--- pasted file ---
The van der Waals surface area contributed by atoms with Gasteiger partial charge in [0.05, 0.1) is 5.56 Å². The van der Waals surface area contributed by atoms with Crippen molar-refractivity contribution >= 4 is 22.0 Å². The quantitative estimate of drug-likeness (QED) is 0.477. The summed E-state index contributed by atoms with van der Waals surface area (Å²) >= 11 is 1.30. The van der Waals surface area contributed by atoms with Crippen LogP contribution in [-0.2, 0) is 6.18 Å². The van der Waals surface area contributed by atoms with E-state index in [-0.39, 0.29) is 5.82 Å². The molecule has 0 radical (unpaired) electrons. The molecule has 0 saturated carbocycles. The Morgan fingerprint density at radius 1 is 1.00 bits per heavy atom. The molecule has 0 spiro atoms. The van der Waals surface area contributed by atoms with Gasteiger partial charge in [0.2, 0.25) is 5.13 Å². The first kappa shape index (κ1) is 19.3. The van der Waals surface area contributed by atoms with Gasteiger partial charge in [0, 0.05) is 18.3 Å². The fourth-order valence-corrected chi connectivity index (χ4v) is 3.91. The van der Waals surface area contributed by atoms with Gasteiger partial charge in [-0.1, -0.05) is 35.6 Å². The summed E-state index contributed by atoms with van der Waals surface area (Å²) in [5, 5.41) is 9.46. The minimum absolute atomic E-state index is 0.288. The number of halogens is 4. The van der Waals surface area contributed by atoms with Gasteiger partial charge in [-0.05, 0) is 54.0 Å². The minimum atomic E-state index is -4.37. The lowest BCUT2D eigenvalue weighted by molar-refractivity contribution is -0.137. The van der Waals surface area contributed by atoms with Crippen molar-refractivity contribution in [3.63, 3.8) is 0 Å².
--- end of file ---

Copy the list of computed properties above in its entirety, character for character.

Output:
The van der Waals surface area contributed by atoms with Gasteiger partial charge in [0.05, 0.1) is 5.56 Å². The van der Waals surface area contributed by atoms with Crippen molar-refractivity contribution >= 4 is 22.0 Å². The quantitative estimate of drug-likeness (QED) is 0.477. The summed E-state index contributed by atoms with van der Waals surface area (Å²) >= 11 is 1.30. The van der Waals surface area contributed by atoms with Crippen LogP contribution in [-0.2, 0) is 6.18 Å². The van der Waals surface area contributed by atoms with E-state index in [-0.39, 0.29) is 5.82 Å². The molecule has 0 radical (unpaired) electrons. The molecule has 0 saturated carbocycles. The Morgan fingerprint density at radius 1 is 1.00 bits per heavy atom. The molecule has 0 spiro atoms. The van der Waals surface area contributed by atoms with Gasteiger partial charge in [0.2, 0.25) is 5.13 Å². The first kappa shape index (κ1) is 19.3. The van der Waals surface area contributed by atoms with Gasteiger partial charge in [0, 0.05) is 18.3 Å². The fourth-order valence-corrected chi connectivity index (χ4v) is 3.91. The van der Waals surface area contributed by atoms with Gasteiger partial charge in [-0.1, -0.05) is 35.6 Å². The summed E-state index contributed by atoms with van der Waals surface area (Å²) in [5, 5.41) is 9.46. The minimum absolute atomic E-state index is 0.288. The number of halogens is 4. The van der Waals surface area contributed by atoms with Gasteiger partial charge in [-0.05, 0) is 54.0 Å². The minimum atomic E-state index is -4.37. The lowest BCUT2D eigenvalue weighted by molar-refractivity contribution is -0.137. The van der Waals surface area contributed by atoms with Crippen molar-refractivity contribution in [3.63, 3.8) is 0 Å².